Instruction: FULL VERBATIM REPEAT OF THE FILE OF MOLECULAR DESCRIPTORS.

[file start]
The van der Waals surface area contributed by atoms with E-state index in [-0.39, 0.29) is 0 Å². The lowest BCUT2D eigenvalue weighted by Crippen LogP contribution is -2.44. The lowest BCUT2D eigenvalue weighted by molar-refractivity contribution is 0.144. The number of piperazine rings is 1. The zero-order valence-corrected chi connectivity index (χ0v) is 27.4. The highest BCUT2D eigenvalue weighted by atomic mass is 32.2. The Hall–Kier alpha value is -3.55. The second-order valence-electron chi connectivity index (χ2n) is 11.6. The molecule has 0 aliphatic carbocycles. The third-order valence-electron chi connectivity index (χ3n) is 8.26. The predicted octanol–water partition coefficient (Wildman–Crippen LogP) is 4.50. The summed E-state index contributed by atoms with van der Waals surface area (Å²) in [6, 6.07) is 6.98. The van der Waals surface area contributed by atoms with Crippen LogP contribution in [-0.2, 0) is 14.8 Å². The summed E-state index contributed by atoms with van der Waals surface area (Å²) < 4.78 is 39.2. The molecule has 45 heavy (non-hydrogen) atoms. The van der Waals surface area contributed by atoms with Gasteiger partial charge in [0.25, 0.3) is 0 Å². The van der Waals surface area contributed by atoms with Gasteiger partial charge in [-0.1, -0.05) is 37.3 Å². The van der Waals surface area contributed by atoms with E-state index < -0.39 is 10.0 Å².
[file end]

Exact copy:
The van der Waals surface area contributed by atoms with E-state index in [-0.39, 0.29) is 0 Å². The lowest BCUT2D eigenvalue weighted by Crippen LogP contribution is -2.44. The lowest BCUT2D eigenvalue weighted by molar-refractivity contribution is 0.144. The number of piperazine rings is 1. The zero-order valence-corrected chi connectivity index (χ0v) is 27.4. The highest BCUT2D eigenvalue weighted by atomic mass is 32.2. The Hall–Kier alpha value is -3.55. The second-order valence-electron chi connectivity index (χ2n) is 11.6. The molecule has 0 aliphatic carbocycles. The third-order valence-electron chi connectivity index (χ3n) is 8.26. The predicted octanol–water partition coefficient (Wildman–Crippen LogP) is 4.50. The summed E-state index contributed by atoms with van der Waals surface area (Å²) in [6, 6.07) is 6.98. The van der Waals surface area contributed by atoms with Crippen LogP contribution in [-0.2, 0) is 14.8 Å². The summed E-state index contributed by atoms with van der Waals surface area (Å²) < 4.78 is 39.2. The molecule has 45 heavy (non-hydrogen) atoms. The van der Waals surface area contributed by atoms with Gasteiger partial charge in [0.25, 0.3) is 0 Å². The van der Waals surface area contributed by atoms with Gasteiger partial charge in [-0.1, -0.05) is 37.3 Å². The van der Waals surface area contributed by atoms with E-state index < -0.39 is 10.0 Å².